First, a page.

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Oncology

  • Dr. Nicola Wilson

    Dr. Nicola Wilson

    Dr. Wilson was born in Canada and graduated from the Western College of Veterinary Medicine in Saskatchewan in 2006.  She then completed an internship at Oklahoma State University the following year. In 2010, she completed her residency in internal medicine here at Gulf Coast Veterinary Specialists. After leaving Gulf Coast, Dr. Wilson was awarded The Fred and Vola Palmer Fellowship allowing her to complete a second residency in veterinary oncology. Dr. Wilson’s medical interests include lymphoma, translational medicine and the multi-modal approach to cancer therapy as a means of improving patient survival while minimizing negative side effects. Dr. Wilson enjoys spending time outdoors with her husband Kevin and two dogs, Annie and Trigger.  

  • Dr. Lisa DiBernardi

    Dr. Lisa DiBernardi

    Dr. Lisa DiBernardi graduated from Louisiana State University in 1999. Her internship followed at Veterinary Specialists of South Florida. She went on to complete the first of two oncology residencies; one at Purdue University in medical oncology and a second at LSU in radiation oncology. Afterwards, she worked in San Antonio, TX at GCVS's satellite clinic for one year. Dr. DiBernardi is one of a small number of oncologists who are board certified in both medical and radiation oncology.  In addition to seeing patients, Dr. DiBernardi volunteers her professional services at special event venues with the canine detection teams.  She has also treated several cancer patients of the Miami Metro Zoo and Shy Wolf Sanctuary.   Dr. DiBernardi's professional interests include clinical pathology and pain management with a focus on improving the patient's quality of life.  

  • Dr. Sindy Piscoya

    Dr. Sindy Piscoya

    Dr. Piscoya graduated from Ross University School of Veterinary Medicine in 2011. Following graduation, she completed a one-year rotating internship in Small Animal medicine in 2012 and a one-year oncology internship at Georgia Veterinary Specialists in 2013. Dr. Piscoya then completed a three-year medical oncology residency at Cornell University College of Veterinary Medicine in 2016.  Her special interests include diagnosing and managing mast cell tumors, lymphoma and osteosarcomas as well as multi-modal treatment options for better pain management and improvement of quality of life. Dr. Piscoya is fully bilingual in English and Spanish.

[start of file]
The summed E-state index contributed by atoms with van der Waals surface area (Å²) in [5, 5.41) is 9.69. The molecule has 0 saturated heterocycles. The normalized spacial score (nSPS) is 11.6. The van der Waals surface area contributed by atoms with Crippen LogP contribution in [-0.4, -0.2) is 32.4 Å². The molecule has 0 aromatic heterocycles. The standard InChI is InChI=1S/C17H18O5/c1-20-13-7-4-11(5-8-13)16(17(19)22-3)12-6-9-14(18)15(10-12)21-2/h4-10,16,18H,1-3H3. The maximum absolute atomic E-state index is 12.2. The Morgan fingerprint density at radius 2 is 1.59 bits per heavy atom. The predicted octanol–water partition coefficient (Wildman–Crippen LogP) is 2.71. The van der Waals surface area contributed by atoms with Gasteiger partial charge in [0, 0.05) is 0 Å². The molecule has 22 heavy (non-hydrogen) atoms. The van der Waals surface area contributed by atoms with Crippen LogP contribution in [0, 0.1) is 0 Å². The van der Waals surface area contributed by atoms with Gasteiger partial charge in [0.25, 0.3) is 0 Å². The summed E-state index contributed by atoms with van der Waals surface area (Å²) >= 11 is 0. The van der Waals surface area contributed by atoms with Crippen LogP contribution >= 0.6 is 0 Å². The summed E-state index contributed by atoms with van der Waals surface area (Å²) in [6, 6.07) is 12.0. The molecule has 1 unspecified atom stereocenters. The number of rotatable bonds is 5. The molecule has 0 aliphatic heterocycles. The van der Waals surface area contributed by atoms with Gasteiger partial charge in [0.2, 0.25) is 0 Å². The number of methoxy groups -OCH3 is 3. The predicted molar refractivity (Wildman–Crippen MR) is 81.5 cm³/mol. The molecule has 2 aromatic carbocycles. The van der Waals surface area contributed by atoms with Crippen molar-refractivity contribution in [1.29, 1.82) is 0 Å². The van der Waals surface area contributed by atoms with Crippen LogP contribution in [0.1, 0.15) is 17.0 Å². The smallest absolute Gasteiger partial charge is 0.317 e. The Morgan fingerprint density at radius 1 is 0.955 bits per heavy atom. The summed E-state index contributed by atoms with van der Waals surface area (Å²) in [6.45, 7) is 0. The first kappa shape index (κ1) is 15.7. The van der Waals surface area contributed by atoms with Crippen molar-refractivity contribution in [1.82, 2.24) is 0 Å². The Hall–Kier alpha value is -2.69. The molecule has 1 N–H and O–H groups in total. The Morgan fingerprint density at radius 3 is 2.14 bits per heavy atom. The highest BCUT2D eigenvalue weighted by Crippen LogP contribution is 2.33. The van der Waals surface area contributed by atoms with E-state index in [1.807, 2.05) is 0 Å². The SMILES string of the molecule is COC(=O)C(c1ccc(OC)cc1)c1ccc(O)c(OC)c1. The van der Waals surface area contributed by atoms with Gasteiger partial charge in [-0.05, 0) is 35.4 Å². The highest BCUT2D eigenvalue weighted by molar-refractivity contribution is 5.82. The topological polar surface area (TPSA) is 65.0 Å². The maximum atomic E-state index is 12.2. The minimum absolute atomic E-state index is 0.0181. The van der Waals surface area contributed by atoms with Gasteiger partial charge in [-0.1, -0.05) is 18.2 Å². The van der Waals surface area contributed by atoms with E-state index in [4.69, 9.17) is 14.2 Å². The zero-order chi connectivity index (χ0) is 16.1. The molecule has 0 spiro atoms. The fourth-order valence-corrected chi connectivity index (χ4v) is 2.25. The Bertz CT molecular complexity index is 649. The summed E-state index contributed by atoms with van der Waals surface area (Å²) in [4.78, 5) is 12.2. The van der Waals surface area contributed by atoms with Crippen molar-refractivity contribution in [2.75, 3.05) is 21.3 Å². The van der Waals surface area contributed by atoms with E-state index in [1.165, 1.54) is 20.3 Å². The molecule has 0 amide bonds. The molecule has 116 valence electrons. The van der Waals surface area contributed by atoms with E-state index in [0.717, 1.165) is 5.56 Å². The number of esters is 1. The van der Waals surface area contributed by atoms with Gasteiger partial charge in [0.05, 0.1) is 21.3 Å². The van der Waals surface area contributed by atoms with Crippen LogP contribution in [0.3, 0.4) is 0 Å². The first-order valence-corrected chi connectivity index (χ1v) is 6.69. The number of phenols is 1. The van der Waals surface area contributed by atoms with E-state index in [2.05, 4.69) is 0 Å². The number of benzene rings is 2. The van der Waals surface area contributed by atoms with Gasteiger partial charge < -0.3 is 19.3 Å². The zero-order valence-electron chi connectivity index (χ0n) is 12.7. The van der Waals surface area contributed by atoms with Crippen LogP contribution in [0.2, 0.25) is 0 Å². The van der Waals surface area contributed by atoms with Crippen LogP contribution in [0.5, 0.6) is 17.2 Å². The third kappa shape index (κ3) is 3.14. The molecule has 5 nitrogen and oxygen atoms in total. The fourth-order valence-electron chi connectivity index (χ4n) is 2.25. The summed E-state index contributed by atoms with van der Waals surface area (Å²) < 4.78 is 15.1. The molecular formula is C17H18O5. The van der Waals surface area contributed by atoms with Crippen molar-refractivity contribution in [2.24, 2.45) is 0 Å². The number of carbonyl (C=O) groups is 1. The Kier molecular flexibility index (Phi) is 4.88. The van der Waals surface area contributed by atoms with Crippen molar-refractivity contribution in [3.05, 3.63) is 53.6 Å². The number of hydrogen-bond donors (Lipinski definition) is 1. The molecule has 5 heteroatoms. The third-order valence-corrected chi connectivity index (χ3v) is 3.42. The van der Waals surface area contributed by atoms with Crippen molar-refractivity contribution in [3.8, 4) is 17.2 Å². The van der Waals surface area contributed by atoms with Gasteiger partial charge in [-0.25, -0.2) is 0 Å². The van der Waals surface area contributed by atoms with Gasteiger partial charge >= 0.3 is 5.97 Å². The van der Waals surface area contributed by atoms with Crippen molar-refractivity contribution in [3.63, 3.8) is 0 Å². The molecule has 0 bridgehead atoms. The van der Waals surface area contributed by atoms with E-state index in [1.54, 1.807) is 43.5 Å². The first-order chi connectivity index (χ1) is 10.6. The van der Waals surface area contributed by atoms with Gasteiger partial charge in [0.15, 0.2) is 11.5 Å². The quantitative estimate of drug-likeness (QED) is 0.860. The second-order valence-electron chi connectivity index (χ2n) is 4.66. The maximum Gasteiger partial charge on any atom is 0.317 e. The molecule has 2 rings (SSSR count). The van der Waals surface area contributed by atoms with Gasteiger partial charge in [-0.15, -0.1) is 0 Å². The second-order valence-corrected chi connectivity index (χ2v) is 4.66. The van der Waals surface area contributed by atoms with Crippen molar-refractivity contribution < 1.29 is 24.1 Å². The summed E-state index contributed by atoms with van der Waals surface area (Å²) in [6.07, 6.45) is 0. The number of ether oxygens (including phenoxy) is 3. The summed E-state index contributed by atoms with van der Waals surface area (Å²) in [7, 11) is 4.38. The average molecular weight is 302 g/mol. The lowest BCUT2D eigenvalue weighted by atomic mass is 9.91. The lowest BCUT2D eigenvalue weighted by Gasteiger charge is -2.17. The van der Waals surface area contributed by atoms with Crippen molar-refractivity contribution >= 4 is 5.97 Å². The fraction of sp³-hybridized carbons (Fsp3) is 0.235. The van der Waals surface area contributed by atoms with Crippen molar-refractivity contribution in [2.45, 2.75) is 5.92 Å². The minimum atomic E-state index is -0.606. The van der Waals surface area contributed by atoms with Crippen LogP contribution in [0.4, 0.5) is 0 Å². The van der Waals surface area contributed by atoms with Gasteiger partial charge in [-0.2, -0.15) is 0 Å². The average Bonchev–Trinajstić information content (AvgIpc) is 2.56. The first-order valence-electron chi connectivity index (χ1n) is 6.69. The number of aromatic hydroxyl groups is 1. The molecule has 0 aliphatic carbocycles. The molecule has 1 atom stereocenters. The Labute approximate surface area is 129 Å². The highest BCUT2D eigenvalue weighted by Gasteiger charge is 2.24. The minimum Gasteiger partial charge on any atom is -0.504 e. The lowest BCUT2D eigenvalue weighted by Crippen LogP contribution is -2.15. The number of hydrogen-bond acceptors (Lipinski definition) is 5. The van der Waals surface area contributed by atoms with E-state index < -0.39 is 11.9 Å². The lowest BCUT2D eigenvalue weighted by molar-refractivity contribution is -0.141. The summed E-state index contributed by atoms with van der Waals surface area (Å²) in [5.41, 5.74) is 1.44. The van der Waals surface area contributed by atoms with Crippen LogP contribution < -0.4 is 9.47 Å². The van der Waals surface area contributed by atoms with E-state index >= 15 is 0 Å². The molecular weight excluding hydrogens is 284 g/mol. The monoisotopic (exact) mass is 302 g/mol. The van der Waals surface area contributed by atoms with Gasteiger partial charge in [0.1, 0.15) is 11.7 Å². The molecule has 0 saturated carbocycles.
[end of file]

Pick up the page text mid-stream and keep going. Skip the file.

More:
• What is a Diplomate of Veterinary Oncology?

    An Diplomate of the American College of Veterinary Radiology (ACVR) is a veterinarian who is board certified in either Radiology (Diagnostic Imaging) or Radiation Oncology (Radiation Therapy). To become a board-certified radiologist, a four-year degree in biology, life sciences, animal science or a related field is required, followed by attending a four-year veterinary medical school, resulting in the degree ofDoctor of Veterinary Medicine (DVM). The doctor then undergoes a one year internship in either private practice or at a University Veterinary Teaching Hospital. This internship perfects his/her skills in small animal surgery and medicine. After their internship, the potential oncologist moves into a tow or three year residency program at either a University Teaching Hospital or large private specialty practice, in order to advance his/her training in veterinary oncology or radiation oncology. After their residency, the potential oncologist must pass a rigorous series of examinations and in some cases must perform a research project, present the results, and have them published in a medical or veterinary medical journal.

    • A minimum of one year internship, either in private practice or at a University Veterinary Teaching Hospital, perfecting skills in small animal surgery and medicine.
    • Two to three years of residency in Radiation Oncology (Radiation Therapy). Most residencies are conducted at University Teaching Hospitals or Large Private Specialty Practices, with a wide variety of cases and the resident undergo advanced training in veterinary radiation oncology.

    To become a “Diplomate of the American College of Veterinary Radiology (Radiation Oncologist)” (i.e. board certified), the doctor must:

    • See a specified number and variety of cases during his/her residency.
    • Pass a rigorous series of examinations (written) in order to prove competency in all areas of Veterinary Radiation Oncology.
    • What is Diplomate of Veterinary Internal Medicine (Medical Oncology)?

    An American College of Veterinary Internal Medicine (ACVIM) Diplomate is a veterinarian who is board certified in either cardiology, internal medicine, medical oncology, or neurology. Requirements to become a board certified medical oncologist are as follows:

    • Four-year Bachelor of Science degree in biology, life sciences, animal science, or related fields.
    • Four years of veterinary medical school resulting in the degree of Doctor of Veterinary Medicine (DVM).
    • A minimum of one year internship, either in private practice or at a University Veterinary Teaching Hospital, perfecting skills in small animal surgery and medicine, or equivalent broad-base clinical experience.
    • Satisfactory completion of a three year residency program in Medical Oncology

    To become a “Diplomate of the American College of Veterinary Internal Medicine (Medical Oncology)” (i.e. board certified), the doctor must:

    • See a specified number and variety of cases during his/her residency
    • Demonstrate unquestionable moral character and impeccable professional behavior
    • Perform a research project and present the results
    • Have the results of the research published in a refereed medical or veterinary medical journal
    • Pass a rigorous series of examinations in order to prove competency in all areas of Veterinary Medical Oncology